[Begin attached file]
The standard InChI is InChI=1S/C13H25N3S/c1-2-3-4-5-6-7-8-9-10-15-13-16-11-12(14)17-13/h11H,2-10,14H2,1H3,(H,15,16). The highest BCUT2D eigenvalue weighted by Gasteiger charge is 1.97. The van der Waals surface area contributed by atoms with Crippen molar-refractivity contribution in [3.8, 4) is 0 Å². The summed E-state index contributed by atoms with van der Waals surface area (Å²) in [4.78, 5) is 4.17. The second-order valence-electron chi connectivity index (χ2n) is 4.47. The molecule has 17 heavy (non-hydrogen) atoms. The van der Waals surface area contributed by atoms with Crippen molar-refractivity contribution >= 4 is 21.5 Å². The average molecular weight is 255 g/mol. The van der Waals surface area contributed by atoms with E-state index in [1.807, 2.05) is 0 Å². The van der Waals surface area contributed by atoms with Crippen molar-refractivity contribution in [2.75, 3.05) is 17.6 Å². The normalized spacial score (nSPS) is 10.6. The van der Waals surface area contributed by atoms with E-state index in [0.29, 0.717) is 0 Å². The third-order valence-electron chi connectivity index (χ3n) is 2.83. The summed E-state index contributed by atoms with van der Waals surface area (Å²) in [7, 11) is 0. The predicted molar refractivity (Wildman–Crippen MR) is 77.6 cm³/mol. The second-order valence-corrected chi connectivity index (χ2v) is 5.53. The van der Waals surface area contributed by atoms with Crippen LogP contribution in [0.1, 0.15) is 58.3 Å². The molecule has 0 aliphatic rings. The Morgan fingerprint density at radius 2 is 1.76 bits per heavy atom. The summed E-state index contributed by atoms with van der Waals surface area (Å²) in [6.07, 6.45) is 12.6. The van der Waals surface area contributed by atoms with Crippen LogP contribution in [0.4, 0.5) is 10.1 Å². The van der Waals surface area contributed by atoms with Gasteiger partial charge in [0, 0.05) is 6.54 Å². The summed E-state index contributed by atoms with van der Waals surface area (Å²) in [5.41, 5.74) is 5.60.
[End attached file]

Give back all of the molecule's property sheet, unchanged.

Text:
The standard InChI is InChI=1S/C13H25N3S/c1-2-3-4-5-6-7-8-9-10-15-13-16-11-12(14)17-13/h11H,2-10,14H2,1H3,(H,15,16). The highest BCUT2D eigenvalue weighted by Gasteiger charge is 1.97. The van der Waals surface area contributed by atoms with Crippen molar-refractivity contribution in [3.8, 4) is 0 Å². The summed E-state index contributed by atoms with van der Waals surface area (Å²) in [4.78, 5) is 4.17. The second-order valence-electron chi connectivity index (χ2n) is 4.47. The molecule has 17 heavy (non-hydrogen) atoms. The van der Waals surface area contributed by atoms with Crippen molar-refractivity contribution >= 4 is 21.5 Å². The average molecular weight is 255 g/mol. The van der Waals surface area contributed by atoms with E-state index in [1.807, 2.05) is 0 Å². The van der Waals surface area contributed by atoms with Crippen molar-refractivity contribution in [2.75, 3.05) is 17.6 Å². The normalized spacial score (nSPS) is 10.6. The van der Waals surface area contributed by atoms with E-state index in [0.29, 0.717) is 0 Å². The third-order valence-electron chi connectivity index (χ3n) is 2.83. The summed E-state index contributed by atoms with van der Waals surface area (Å²) in [7, 11) is 0. The predicted molar refractivity (Wildman–Crippen MR) is 77.6 cm³/mol. The second-order valence-corrected chi connectivity index (χ2v) is 5.53. The van der Waals surface area contributed by atoms with Crippen LogP contribution in [0.1, 0.15) is 58.3 Å². The molecule has 0 aliphatic rings. The Morgan fingerprint density at radius 2 is 1.76 bits per heavy atom. The summed E-state index contributed by atoms with van der Waals surface area (Å²) in [6.07, 6.45) is 12.6. The van der Waals surface area contributed by atoms with Crippen LogP contribution in [0.4, 0.5) is 10.1 Å². The van der Waals surface area contributed by atoms with Gasteiger partial charge in [0, 0.05) is 6.54 Å². The summed E-state index contributed by atoms with van der Waals surface area (Å²) in [5.41, 5.74) is 5.60.